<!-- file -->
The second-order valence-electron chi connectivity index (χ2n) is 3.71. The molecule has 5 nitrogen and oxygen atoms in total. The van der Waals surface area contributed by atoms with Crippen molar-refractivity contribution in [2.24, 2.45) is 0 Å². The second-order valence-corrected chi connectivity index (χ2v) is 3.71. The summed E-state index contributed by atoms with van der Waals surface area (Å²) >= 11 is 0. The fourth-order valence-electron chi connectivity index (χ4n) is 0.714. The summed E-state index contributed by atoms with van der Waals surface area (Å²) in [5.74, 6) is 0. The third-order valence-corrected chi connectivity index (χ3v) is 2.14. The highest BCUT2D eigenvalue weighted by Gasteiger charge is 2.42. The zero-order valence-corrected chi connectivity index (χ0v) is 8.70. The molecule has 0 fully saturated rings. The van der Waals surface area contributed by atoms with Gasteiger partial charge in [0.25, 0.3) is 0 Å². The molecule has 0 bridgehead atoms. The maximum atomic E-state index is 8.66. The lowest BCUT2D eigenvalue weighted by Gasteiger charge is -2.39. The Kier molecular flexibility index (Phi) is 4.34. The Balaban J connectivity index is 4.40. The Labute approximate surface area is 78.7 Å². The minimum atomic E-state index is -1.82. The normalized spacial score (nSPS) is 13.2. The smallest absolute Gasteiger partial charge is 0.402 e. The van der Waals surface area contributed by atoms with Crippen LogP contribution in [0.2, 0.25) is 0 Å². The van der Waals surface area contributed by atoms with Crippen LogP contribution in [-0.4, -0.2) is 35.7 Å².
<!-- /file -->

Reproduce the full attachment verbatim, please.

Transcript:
The second-order valence-electron chi connectivity index (χ2n) is 3.71. The molecule has 5 nitrogen and oxygen atoms in total. The van der Waals surface area contributed by atoms with Crippen molar-refractivity contribution in [2.24, 2.45) is 0 Å². The second-order valence-corrected chi connectivity index (χ2v) is 3.71. The summed E-state index contributed by atoms with van der Waals surface area (Å²) >= 11 is 0. The fourth-order valence-electron chi connectivity index (χ4n) is 0.714. The summed E-state index contributed by atoms with van der Waals surface area (Å²) in [5.74, 6) is 0. The third-order valence-corrected chi connectivity index (χ3v) is 2.14. The highest BCUT2D eigenvalue weighted by Gasteiger charge is 2.42. The zero-order valence-corrected chi connectivity index (χ0v) is 8.70. The molecule has 0 fully saturated rings. The van der Waals surface area contributed by atoms with Gasteiger partial charge in [0.25, 0.3) is 0 Å². The molecule has 0 bridgehead atoms. The maximum atomic E-state index is 8.66. The lowest BCUT2D eigenvalue weighted by Gasteiger charge is -2.39. The Kier molecular flexibility index (Phi) is 4.34. The Balaban J connectivity index is 4.40. The Labute approximate surface area is 78.7 Å². The minimum atomic E-state index is -1.82. The normalized spacial score (nSPS) is 13.2. The smallest absolute Gasteiger partial charge is 0.402 e. The van der Waals surface area contributed by atoms with Crippen LogP contribution in [0.2, 0.25) is 0 Å². The van der Waals surface area contributed by atoms with Crippen LogP contribution in [-0.4, -0.2) is 35.7 Å².